When I was a child I wanted to be a politician. I gave this up when I came out. At eighteen, I wrongly predicted that a gay man was unelectable. At the time it seemed like a terrible loss; I’d always wanted to make government do good and I really liked giving speeches. Now that I’m in my forties, it’s hard to believe that I had been planning for what I’d be doing in this stage of my life since I was twelve. Had I not given up on those dreams, midlife is about the time that I’d be up to running for something big – like governor.
We now know that there was no reason for me to give up. Openly gay men can run for major office and win. But being taken off the path of electability (in my mind) changed me in other ways. These ways make me unelectable anyway. For one thing, I embraced socialism. (Which now seems like a winning stance, so that doesn’t necessarily count either.) Moving to Canada, in rejection of the United States invasion of Iraq (and the torture of the Iraqi people) make winning any major office in America hard to imagine. (But who knows? Donald Trump’s election proves that there are no longer any predictive rules in American politics.)
All of this is beside the point. My childhood plan was always to go to university, become a lawyer, climb the ladder of Democratic party respectability, and eventually run a government as an executive. Even as a child I knew that I’d have to conform in certain ways. Pacifism was out. Radicalism not promising. Compromise, even before I held power, required every step of the way. Coming out made radicalism necessary – to my identity, self-respect, and survival as a human being. Compromise in the face of dehumanization, of self or others, has no place. Our only option to use all the power we have to do what’s required to humanize, to stand in solidarity with others for universal and unconditional respect and love. Believing this, mainstream anything was over – or at least I believed for most of my late teens and twenties.
Coming out and giving up on my, then, lifelong dream of being a politician changed me. It radicalized me. And the margins came to me. Having been pushed out of bounds, by those whose straight privilege mattered enough to protect it, I now could see the world as an entirely different place. Keep in mind that the AIDS crisis was in full force, absent medical advances that came into fruition half a decade after I came out. AIDS had been treated differently because of who it affected most. In the United States and other developed countries AIDS disproportionately affected gay men, injection drug users, and poor people. Globally, AIDS disproportionately affected developing countries, with many Central and East African particularly hard hit by the pandemic.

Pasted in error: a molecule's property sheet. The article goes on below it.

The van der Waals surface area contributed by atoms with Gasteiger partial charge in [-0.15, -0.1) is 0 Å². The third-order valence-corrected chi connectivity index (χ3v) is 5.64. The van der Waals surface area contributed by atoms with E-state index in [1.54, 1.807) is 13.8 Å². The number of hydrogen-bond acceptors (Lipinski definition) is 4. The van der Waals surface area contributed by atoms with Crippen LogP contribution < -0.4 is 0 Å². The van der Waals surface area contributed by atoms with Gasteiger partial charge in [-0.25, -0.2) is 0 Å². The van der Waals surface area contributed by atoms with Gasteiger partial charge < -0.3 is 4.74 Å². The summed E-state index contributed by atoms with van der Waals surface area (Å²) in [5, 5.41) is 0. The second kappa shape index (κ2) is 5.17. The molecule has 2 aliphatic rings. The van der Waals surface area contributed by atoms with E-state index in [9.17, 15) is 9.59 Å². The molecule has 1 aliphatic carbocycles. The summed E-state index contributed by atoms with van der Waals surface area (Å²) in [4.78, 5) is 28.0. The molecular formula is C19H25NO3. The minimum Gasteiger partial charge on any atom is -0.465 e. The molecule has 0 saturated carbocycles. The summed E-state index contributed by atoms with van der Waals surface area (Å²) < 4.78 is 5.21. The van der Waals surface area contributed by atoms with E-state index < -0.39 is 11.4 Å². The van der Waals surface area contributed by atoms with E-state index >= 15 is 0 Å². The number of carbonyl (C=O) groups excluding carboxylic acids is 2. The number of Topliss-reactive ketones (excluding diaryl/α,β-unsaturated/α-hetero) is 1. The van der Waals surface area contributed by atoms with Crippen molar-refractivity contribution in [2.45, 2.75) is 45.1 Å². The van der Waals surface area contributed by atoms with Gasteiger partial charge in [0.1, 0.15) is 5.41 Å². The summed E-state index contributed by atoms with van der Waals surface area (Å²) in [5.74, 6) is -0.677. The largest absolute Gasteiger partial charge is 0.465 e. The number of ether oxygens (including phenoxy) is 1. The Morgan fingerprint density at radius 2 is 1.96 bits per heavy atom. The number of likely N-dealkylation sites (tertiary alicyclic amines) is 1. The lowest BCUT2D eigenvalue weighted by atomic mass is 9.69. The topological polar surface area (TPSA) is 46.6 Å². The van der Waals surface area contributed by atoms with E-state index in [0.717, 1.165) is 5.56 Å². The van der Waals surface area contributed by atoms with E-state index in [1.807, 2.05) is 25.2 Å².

As the crisis unfolded, in the American context, anti-gay sentiments got in the way of a putting public health first. Who got the disease mattered. Our lives mattered less because of our sexual orientation. Being in the crosshairs of indifference, I was gifted a vantage point held by the vast majority of people. Only a small minority knows otherwise. The rest of us, we are in those crosshairs and our lives don’t matter, at not enough to topple the systems that put some lives over the lives of others. It was easier to believe that injustice rooted in the fabric of society does not exist from the vantage point of a hierarchy that puts white, straight, educated, and professional men in a place of privilege. Having lost my place I fell into a tailspin.
I’m still white, educated, and professional. I still occupy the place of a cisgender man. So I didn’t fall far from the top of our imagined hierarchies. But fall I did. And that was enough to make me at least look down. Falling, I realized that I needed to stand. Standing required others. In the search for others that followed I was swept up. Lost in angry radicalism, late adolescent fury, and chronic depression I explored parts of myself and the world in that my straight option would of struggled to find.
This pivotal period did not start the moment I came out to myself. It did not start the next moment, when after telling myself (in my head) that I was gay I told myself “there goes running for president”. Who knows if I’d ever had run for president as a serious enough candidate to be noticed and make a difference (my actual goal at the time), but I was one of those children who’d been planning running for president for nearly as long as I can remember. In my mind, I was really giving something up. Just as I had given up saying or doing certain things – just in case they came back to haunt me in my later ambitions. And I knew I had a choice: The closet was something I was aware of as a more predictable alternative. No, this moment was not the start of knowing how and where the margins work.
Being both internally and externally closeted, while knowing this to be the case, is a powerful experience that only those with something hide can know. I learned a lot about hiding in the years before I came out. I was also depressed for much of high school. It took me about a decade to figure this out, when I finally learn how to express rather than depress my feelings. The darkest depression came soon after coming out – when I reoriented my place in a world whose elites could care less if I or others like me lived or died. This exploration took me to many new places. Infused with every step was a deepening sense that everyone existed in the margins and that we needed to work together to rid of the lines that pulled us apart.